Sunday, December 21, 2014

Interstellar (Brockway)

Tropic Sprockets by Ian Brockway


Director Christopher Nolan of the popular "Dark Knight" films hits us again with a punchy, existential outer space epic that is one part cowboy film and one part enigmatic voyage.
Astronaut Cooper (Matthew McConaughey) is a former pilot and farmer, coping with the spoils of his land. While the location is never explicitly identified, it is safe to say that it somewhere Midwest.  The main crop, after all, is corn.

 All is not the Emerald City however; the field is under a blight. Nolan consulted documentarian Ken Burns (The Dust Bowl) in creating these details and in its interpretation of a menacing Nature, Nolan's "Interstellar" is nothing short of marvelous. 

Cooper cannot make ends meet and his family is becoming ill. Despite this being the age of the iPad, we may as well be in the realm of Dorothy Gale's sepia Kansas. This gives the film a striking and evocative edge. Nostalgic, poignant and emotional, the visuals quote directly from a diverse film history.

When seeing a drone, Cooper flips out and runs for the fields. His daughter Murphy (McKenzie Foy) thinks she sleeps with a poltergeist, as books and toys fly off the shelves occasionally. In the manner of an M. Night Shyamalan film, Cooper becomes obsessed and drives to NORAD. Murphy hops on board. Cooper approaches the fence. There is a jolting buzz and a blinding terrible white light. But our hero, Coop, is fine. As it turns out, he is being briefed by NASA and asked to participate in a mission: Earth is becoming extinct and another planet must be found suitable for human residency.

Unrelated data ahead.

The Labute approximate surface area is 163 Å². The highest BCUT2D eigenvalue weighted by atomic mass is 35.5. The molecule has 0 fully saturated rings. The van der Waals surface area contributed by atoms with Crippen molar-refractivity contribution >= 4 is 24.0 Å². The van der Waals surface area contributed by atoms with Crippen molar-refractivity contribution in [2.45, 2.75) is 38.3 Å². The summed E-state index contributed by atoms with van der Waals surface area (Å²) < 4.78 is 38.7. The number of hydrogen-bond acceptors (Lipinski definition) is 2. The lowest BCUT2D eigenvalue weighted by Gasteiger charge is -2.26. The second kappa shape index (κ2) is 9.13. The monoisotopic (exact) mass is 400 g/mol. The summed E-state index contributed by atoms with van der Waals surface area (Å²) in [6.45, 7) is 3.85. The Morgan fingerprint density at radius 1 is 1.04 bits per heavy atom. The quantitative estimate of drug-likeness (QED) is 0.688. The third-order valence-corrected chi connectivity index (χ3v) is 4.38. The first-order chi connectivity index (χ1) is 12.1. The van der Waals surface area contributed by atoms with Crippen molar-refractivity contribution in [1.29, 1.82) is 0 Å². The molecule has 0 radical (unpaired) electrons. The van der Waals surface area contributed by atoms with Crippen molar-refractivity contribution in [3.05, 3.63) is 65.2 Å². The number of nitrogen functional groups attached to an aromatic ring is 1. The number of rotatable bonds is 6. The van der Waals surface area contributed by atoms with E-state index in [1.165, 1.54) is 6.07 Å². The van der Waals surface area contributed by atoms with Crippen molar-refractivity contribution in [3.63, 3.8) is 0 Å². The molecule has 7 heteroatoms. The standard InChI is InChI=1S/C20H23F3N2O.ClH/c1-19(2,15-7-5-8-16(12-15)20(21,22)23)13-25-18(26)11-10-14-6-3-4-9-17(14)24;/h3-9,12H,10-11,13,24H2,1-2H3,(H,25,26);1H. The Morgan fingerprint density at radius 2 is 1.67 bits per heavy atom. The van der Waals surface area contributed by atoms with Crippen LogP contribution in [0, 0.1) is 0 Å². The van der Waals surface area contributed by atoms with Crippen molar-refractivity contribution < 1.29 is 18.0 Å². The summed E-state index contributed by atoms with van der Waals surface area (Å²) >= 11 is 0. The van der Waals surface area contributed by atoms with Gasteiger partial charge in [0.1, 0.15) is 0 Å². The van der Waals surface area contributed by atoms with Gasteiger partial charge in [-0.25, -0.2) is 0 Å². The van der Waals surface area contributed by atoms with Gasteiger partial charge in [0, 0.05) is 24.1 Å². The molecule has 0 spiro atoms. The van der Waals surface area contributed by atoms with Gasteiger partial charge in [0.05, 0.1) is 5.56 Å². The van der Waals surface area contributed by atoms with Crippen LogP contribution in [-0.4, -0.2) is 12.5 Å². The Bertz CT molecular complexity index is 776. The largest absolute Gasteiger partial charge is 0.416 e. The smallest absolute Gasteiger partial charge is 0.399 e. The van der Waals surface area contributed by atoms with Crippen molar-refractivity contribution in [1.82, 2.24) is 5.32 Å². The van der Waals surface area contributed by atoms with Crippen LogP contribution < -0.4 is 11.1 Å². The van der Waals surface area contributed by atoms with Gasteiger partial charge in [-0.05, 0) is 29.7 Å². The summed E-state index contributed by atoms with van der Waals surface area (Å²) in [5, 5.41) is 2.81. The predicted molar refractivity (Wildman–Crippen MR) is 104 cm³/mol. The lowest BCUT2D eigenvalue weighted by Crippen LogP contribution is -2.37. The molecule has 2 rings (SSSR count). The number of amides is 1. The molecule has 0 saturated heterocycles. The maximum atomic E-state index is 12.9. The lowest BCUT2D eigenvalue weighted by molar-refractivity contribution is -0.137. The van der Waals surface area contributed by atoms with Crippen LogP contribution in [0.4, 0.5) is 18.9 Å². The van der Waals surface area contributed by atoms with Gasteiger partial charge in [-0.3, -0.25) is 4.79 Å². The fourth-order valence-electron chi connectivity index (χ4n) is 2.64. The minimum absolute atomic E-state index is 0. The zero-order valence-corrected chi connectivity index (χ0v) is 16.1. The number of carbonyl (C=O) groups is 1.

Although the film evokes E.T.,  2001, and 3:10 to Yuma with its suspenseful tension and Western style climaxes, the philosophical puzzles are uniquely Christopher Nolan. 

McConaughey is terrific as the bronze space traveler as torn apart from being a single dad as he is from G force.

Another highlight is the forceful battle of life and death between Cooper and the egotistical Dr. Mann (Matt Damon) all set on the wastes of a hostile ice planet, which in reality, is set in Iceland .

"Interstellar" in the mode of a 21st century cliffhanger will never fail to keep you guessing. Yes, the casting of Anne Hathaway is reminiscent of a certain Sigourney Weaver heroine and certain set pieces imitate the "Alien" franchise but Nolan still has enough sleight of hand in his quantum thrills to make it both contemplative and tense. The sight of a single huge wave, Lucifer horned like a leviathan is a sensation, and the last of "Interstellar" sneaks up on us with an unexpected punch, making a fitting retro "Twilight Zone" episode, while also speaking of our primal human impulse of love and the perils of loss.

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